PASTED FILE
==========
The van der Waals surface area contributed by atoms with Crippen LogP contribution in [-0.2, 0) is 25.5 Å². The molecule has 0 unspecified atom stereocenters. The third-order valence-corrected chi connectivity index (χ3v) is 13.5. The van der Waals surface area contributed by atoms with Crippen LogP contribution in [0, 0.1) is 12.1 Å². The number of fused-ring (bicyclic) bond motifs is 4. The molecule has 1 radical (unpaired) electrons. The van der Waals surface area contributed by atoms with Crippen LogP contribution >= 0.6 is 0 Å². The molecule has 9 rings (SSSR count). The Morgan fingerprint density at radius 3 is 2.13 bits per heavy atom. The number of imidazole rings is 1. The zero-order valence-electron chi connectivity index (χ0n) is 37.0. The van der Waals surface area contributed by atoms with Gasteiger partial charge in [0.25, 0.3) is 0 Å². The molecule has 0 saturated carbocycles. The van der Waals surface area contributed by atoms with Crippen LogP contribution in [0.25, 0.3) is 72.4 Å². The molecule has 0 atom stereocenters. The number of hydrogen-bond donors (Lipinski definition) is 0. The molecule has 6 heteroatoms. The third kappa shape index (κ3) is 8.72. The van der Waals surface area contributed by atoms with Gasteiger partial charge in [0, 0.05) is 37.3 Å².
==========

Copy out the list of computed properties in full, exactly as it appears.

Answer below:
The van der Waals surface area contributed by atoms with Crippen LogP contribution in [-0.2, 0) is 25.5 Å². The molecule has 0 unspecified atom stereocenters. The third-order valence-corrected chi connectivity index (χ3v) is 13.5. The van der Waals surface area contributed by atoms with Crippen LogP contribution in [0, 0.1) is 12.1 Å². The number of fused-ring (bicyclic) bond motifs is 4. The molecule has 1 radical (unpaired) electrons. The van der Waals surface area contributed by atoms with Crippen LogP contribution >= 0.6 is 0 Å². The molecule has 9 rings (SSSR count). The Morgan fingerprint density at radius 3 is 2.13 bits per heavy atom. The number of imidazole rings is 1. The zero-order valence-electron chi connectivity index (χ0n) is 37.0. The van der Waals surface area contributed by atoms with Gasteiger partial charge in [0.25, 0.3) is 0 Å². The molecule has 0 saturated carbocycles. The van der Waals surface area contributed by atoms with Crippen LogP contribution in [0.25, 0.3) is 72.4 Å². The molecule has 0 atom stereocenters. The number of hydrogen-bond donors (Lipinski definition) is 0. The molecule has 6 heteroatoms. The third kappa shape index (κ3) is 8.72. The van der Waals surface area contributed by atoms with Gasteiger partial charge in [0, 0.05) is 37.3 Å².